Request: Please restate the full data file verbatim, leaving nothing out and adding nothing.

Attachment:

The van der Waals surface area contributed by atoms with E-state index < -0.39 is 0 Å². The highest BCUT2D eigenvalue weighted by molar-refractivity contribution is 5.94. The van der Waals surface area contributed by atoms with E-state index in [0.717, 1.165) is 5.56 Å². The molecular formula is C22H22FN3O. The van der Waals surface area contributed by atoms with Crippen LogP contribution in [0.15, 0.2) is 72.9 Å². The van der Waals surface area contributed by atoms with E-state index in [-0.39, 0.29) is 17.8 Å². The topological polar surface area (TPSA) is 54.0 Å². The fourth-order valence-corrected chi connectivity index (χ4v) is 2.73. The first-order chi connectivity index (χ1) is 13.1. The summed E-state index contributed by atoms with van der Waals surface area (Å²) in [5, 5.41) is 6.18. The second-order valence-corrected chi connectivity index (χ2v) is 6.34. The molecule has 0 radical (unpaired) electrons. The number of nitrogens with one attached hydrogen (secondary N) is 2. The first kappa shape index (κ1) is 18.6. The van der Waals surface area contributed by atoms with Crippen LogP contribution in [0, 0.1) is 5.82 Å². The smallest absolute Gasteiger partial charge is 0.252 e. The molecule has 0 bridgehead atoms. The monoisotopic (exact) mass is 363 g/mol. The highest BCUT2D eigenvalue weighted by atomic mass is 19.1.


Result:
The van der Waals surface area contributed by atoms with E-state index < -0.39 is 0 Å². The highest BCUT2D eigenvalue weighted by molar-refractivity contribution is 5.94. The van der Waals surface area contributed by atoms with E-state index in [0.717, 1.165) is 5.56 Å². The molecular formula is C22H22FN3O. The van der Waals surface area contributed by atoms with Crippen LogP contribution in [0.15, 0.2) is 72.9 Å². The van der Waals surface area contributed by atoms with E-state index in [-0.39, 0.29) is 17.8 Å². The topological polar surface area (TPSA) is 54.0 Å². The fourth-order valence-corrected chi connectivity index (χ4v) is 2.73. The first-order chi connectivity index (χ1) is 13.1. The summed E-state index contributed by atoms with van der Waals surface area (Å²) in [5, 5.41) is 6.18. The second-order valence-corrected chi connectivity index (χ2v) is 6.34. The molecule has 0 radical (unpaired) electrons. The number of nitrogens with one attached hydrogen (secondary N) is 2. The first kappa shape index (κ1) is 18.6. The van der Waals surface area contributed by atoms with Crippen LogP contribution in [0, 0.1) is 5.82 Å². The smallest absolute Gasteiger partial charge is 0.252 e. The molecule has 0 bridgehead atoms. The monoisotopic (exact) mass is 363 g/mol. The highest BCUT2D eigenvalue weighted by atomic mass is 19.1.